With the rapid adoption of cloud database migration, many database professionals have concerns and questions regarding their futures and career prospects in database management. We recently had the opportunity to sit down with two industry veterans– Brent Ozar, a Microsoft SQL Master and owner at Brent Ozar Unlimited; and Pinal Dave, a SQL Server performance tuning expert and consultant at SQLAuthority.com for Quest’s Ask the Experts Database Performance Roundtable where the two candidly answered numerous questions about careers in database management—how to start, how to advance, and what to focus on along the way.

Starting careers in database management

When it came to starting their own careers in database management, Brent and Pinal approached it from different angles. Brent actually began in a customer-facing role in the hospitality industry. Realizing that he didn’t want to work weekends and holidays led him to the technology industry, where he loved computers and worked in software development. After seeing that development is “really hard,” he asked himself, “What's can I go into that has really expensive software where I don't have to learn new languages?” It ended up being databases, which is where his love for SQL Server began. He noted that when you work on something really expensive, your costs look cheap in comparison. Brent’s famous recipe for success is to “find the most expensive thing in the data center, sit as close as you can to it, and wait for it to break.”

Pinal on the other hand, started as a technician in a data center, where he pulled and replaced hard disks from servers. It was difficult, physical work in a noisy data center, and he too was interested in earning more money in a position where he didn’t have to wear headphones. He researched the highest paying jobs in his company, came upon database administration and knew he had found a winning match. So, he set himself to studying it.

Where should newbies focus their technical training?

Of course, the best way to learn varies by the individual – some do better with books and classes, but Pinal found that he learned best by studying the agent jobs that were currently running. As he analyzed them, he tried to figure out what the job did and what would happen if he stopped it. This kind of analytical skill is particularly useful in a database management role. Often, you’re working with code and configurations that you didn’t write or set up. So, you need to reverse engineer other people's mistakes.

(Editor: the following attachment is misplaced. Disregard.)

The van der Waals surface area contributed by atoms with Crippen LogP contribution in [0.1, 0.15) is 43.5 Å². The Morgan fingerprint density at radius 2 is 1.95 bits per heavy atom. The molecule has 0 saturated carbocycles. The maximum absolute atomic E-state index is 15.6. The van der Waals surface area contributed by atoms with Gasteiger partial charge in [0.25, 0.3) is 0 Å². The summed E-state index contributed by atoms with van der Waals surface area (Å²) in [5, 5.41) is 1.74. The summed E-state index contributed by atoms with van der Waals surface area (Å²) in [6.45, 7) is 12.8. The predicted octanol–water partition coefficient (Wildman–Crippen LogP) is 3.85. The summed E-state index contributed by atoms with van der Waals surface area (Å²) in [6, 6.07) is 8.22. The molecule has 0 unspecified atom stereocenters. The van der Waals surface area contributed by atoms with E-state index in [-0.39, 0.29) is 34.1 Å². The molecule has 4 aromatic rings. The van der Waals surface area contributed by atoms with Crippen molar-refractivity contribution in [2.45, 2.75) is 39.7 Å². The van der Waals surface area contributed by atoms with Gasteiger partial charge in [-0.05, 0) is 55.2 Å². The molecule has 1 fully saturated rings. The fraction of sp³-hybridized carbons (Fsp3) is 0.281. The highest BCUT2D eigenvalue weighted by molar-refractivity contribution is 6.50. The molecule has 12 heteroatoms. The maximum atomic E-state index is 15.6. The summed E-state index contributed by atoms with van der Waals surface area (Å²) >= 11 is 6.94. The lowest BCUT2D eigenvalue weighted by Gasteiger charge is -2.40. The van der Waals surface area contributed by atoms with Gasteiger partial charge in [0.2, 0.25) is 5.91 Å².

When moving beyond starting out and keeping the lights on to really ensuring things perform well, Brent’s recommendation is to sit down with the right people in the company and hear what their complaints sound like and here’s why.

Are database administration jobs going away?

As more companies move their databases to the cloud, many database professionals wonder what this will mean for them. Both Brent and Pinal assured us that DBAs will always have a job, particularly those who are looking ahead to the activities that add value and can’t be automated.

Brent advised first taking a look at the parts of the job that you hate, like backups, doing restores, checking for corruption, patching, building high availability and disaster recovery, and answering the phone when the database goes down off-hours. The more your organization moves toward the cloud, the things that you dislike the most about production database administration go away because cloud providers take care of almost all of it. Database professionals should be ecstatic about this – especially since they rarely get recognition for doing them.

Once the mundane items are covered by the cloud provider, then database professionals can focus on things that really matter, like performance tuning. This becomes important because cloud costs can quickly spiral out of control if queries are using excessive resources to run. So, if you’re able to save the company money by fixing performance and can quantify the outcome of your efforts, you become more valuable than someone just doing routine tasks.

To put it a different way, don’t spend time getting good at the things that Microsoft Azure or SQL Server will do for you. Direct your efforts to learning what will save money in the cloud – like improving queries and indexes.

Pinal also had encouraging words because the database management profession keeps evolving and database software keeps changing. Database professionals are not using the same software or doing the same things they were five years ago. Since databases will be with us for a long time, you’ll always have something to do and something new to learn. Pinal also recommended honing your query and index tuning skills, since these will always be in demand on-premises and in the cloud.

Of course, database management requires a systematic approach so there are many other ways to build your expertise beyond performance tuning. Compliance with data privacy regulations, protection of sensitive information from threats and hacking, integrating DevOps practices into the organization – these are just a few of the ways you can elevate your profile and advance your career.

If you’d like to learn more about the database management skills that will help grow your career, here are some additional resources to help you along the way:

Why SQL Performance Tuning is the Most Important Database Management Skill to Have

Five DBMS Trends Impacting Database Administration

SQL Server Performance Advice from Brent Ozar and Pinal Dave

And for more insight from Brent and Pinal on all things database management and performance, the full video is available to view.

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